A few weeks ago, I was window shopping on Anthropologie website and I saw the cutest gingerbread house doormat! I didn’t grab it and now it’s sold out. You gotta get the good stuff early! Anyway, I really wanted it for my porch (I love decorating it for the holidays). But, I figured, I can make that! Here is my DIY gingerbread house doormat.
Note, I’m a total beginner at Cricut projects and this is a more intermediate level craft since the pattern is so intricate. I’m going to walk you through it and make it easier by providing the house image that you can easily import into Cricut’s Design Space.
how to make a DIY gingerbread house doormat
Let’s start with the video tutorial so you get an overview on what I did. Then, I’ll dive in with more details below. Make sure to keep reading so you can see how my holiday front porch turns out!If the video doesn’t work here, you can watch it on YouTube here. P.s. I’m trying to build that page up, so if you’d subscribe, I’d really appreciate that! Plus, videos go up there first so you’ll see my projects first!
- Cricut Explore Air 2
- Cricut Light Grip Mat– if you have a 12×24″ mat, use it! It’ll be much easier! I used a 12×12 mat and have instructions and a pattern for both.
- 4- 12″ x 12″ pieces of Permanent Vinyl– in any color you have. I tried removable vinyl for one sheet and it didn’t stick well enough.
- Transfer Tape
- Cricut Weeding Tool
- Outdoor paint in Ultra Pure White
- Stencil Brush
- Plain Doormat– I used the Trampa from Ikea for $5. Measurements in this post are based off this doormat.
- Painter’s Tape
- Utility Scissors
Pattern Image- to get the house image for this project for free just put in your email and name below. You’ll also be signed up for my weekly newsletter!
Start by uploading the image in Cricut’s Design Space. I’ve included two free downloads- 1 if you’re using a 12×12 mat or 1 if you’re using a 12×24 mat. Select the “simple” import option.On the left of the screen under “select & erase” click on “Advanced Options” and reduce the colors to level 2. I also changed the Color tolerance to 40, but that didn’t make a huge difference.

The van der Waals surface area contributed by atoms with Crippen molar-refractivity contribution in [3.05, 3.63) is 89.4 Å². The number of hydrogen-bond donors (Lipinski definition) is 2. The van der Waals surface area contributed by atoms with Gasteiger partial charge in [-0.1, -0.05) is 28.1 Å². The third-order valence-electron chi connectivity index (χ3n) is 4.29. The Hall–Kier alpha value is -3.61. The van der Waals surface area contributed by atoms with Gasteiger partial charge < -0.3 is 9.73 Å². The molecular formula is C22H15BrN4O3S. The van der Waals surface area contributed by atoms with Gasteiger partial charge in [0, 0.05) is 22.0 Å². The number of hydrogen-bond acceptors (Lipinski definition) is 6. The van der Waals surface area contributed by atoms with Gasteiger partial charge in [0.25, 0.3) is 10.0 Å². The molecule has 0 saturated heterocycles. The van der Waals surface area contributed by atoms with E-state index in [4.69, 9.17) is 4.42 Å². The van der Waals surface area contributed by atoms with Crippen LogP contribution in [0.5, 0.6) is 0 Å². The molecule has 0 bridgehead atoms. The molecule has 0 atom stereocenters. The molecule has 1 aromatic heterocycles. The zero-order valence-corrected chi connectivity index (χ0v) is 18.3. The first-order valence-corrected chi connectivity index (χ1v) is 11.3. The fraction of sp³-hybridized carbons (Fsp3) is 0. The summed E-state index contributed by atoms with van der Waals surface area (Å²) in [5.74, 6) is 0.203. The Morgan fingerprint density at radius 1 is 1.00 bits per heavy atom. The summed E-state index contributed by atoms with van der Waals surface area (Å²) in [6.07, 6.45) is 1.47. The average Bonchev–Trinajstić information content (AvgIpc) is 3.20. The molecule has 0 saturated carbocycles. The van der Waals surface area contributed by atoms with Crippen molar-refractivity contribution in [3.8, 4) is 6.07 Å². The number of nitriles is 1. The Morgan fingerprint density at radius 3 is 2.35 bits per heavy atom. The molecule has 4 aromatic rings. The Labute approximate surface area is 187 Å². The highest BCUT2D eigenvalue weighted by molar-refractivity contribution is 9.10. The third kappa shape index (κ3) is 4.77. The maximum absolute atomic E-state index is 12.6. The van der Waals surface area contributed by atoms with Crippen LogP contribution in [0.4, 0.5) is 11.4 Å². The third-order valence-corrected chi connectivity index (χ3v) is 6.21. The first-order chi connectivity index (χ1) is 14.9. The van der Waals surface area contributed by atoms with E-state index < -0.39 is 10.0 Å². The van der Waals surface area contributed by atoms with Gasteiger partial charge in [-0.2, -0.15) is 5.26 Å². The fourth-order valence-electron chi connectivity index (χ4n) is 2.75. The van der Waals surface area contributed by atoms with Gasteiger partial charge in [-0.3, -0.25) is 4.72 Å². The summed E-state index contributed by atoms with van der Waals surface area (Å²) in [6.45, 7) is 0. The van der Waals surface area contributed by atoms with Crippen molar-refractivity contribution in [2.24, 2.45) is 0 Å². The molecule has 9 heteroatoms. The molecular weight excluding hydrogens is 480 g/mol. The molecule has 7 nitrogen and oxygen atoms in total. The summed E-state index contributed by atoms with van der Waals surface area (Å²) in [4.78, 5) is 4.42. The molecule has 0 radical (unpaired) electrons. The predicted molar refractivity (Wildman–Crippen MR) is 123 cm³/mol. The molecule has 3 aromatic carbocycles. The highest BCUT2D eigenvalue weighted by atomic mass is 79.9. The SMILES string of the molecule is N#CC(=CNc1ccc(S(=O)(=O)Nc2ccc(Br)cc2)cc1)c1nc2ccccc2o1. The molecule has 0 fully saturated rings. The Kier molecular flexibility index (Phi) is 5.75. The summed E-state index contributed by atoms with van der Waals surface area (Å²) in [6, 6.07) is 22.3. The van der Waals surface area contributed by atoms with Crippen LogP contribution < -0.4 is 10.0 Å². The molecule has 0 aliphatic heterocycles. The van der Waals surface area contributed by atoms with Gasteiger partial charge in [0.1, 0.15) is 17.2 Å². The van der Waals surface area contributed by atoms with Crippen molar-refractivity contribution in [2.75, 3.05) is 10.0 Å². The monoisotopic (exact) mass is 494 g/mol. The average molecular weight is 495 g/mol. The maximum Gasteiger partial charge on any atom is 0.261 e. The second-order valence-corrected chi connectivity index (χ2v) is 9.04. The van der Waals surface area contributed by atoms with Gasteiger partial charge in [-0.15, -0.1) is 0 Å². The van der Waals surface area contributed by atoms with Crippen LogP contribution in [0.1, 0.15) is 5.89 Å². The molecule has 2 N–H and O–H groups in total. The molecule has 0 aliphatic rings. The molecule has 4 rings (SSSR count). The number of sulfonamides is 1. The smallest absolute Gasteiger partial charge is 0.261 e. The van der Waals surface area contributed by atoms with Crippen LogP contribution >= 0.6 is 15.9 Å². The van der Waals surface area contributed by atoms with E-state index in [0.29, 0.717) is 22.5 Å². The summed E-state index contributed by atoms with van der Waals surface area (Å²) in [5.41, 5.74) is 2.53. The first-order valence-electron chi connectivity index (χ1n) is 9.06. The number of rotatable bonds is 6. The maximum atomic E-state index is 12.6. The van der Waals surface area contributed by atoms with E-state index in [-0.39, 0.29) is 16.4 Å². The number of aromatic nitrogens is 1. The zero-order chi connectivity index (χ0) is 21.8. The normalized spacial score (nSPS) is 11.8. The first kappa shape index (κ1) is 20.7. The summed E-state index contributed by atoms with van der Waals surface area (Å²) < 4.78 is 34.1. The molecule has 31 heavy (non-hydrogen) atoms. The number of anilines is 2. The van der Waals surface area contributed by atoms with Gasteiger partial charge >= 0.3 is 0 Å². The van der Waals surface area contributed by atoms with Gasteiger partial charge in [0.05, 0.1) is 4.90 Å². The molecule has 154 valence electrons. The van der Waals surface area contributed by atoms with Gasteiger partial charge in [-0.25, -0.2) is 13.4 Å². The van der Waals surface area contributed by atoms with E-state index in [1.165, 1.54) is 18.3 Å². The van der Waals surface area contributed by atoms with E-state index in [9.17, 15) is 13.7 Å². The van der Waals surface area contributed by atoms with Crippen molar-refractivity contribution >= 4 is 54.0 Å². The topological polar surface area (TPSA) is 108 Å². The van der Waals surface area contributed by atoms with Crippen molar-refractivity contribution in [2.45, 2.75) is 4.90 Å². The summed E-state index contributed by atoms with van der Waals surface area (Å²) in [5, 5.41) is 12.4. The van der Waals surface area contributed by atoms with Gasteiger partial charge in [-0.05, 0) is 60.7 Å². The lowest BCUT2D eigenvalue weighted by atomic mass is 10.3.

Next, zoom in (there’s a magnifying glass in the top right where you can doom in and out. Then click on any of the white parts. Also select the small dots of grey and black in the middle of the white sections.I didn’t totally clean up the image when making these screen shots- all those grey dots need to be erased above. But once they are cleaned up, save it as a cut image and upload it into Cricut’s Design Space.
Next, you need to resize the image. If you have a 12″x24″ mat, size it to 11.5″ wide by 16″ high- click on the lock button to get this exact measurement. When you go to print, you’ll print one like this and then mirror it to get the second side.
For a 12×12 mat, you’ll need to use images 2 and 3 from the free pattern. To get the sizing right on the top one, resize to 11.5″x11.41″. For the bottom one, resize to 11.5″ x 4.584- click on the lock button to get these exact measurements to fit the IKEA doormat. When you go to print, you’ll print one like these and then mirror it to get the second sides. Finally, click “make it” and print your stencil.
**NOTE- I took off the chimney, the peak of the house, resized it and made other slight changes to the original Anthropologie doormat. Since it is no longer available to buy, I felt good about these changes that they are different enough from the original design. Especially since I’m not selling the pattern or the finished product. If you want to change the design more, go for it! That’s the beauty of Cricut’s design space.
Trim the edges with scissors to remove excess vinyl and place the stencil pieces together on the doormat. It’s starting to look like a house!Use painter’s tape to connect the 4 pieces of stencil together on the back.
Press hard on the plastic to get it to stick to the doormat. I heard that using a blow dryer helped to get the vinyl to stick- it didn’t work for me. Carefully pull up on the top of the transfer tape so that just the vinyl sticks to the doormat.
Finally, it’s painting time! I used a stencil brush and outdoor paint to carefully paint over the vinyl. I used removable vinyl on the red corner and that came up super easily! So make sure to use permanent vinyl.Remove the stencil while the paint is still wet and throw it away. If needed, use an artist’s brush to fill in any missed spots.
Trim off the sides of the roof with utility scissors.
Here’s how the whole porch is looking for the holidays. Isn’t she sweet?! I used 3 pieces of this Sugarplum garland to swag over the door. It’s nice and thick and it lights up at night! You just add batteries and it is super magical! I love how thick and full the garland is- no need to add anything extra! Plus, I love the matching wreath (which also lights up).
On the side of the door, I have this cutie white deer. Isn’t he regal?! I think he’d look great in a variety of settings. To fill my pot, I used a Blue Cedar urn filler. There isn’t a matching urn filler to my garland and wreath, so I had Don add a few ornament to decorate it. Last, I put the Holly Jolly pillow on my bench. This is from last year, but it’s back in stock this year so make sure to grab one if you love it because they sold out quickly last year!
Another fun development is that we worked on our picket fence over the weekend. I’ll have a tutorial on building it soon. I am LOVING it so far!!!
Anyway, let me know if you end up making this cutie! It is an intense project, but how cute does it look for a $5 doormat?!
This post contains some affiliate links for your convenience. Thank you to Grandin Road for gifting me with the items for the porch. Click here to read my full disclosure policy.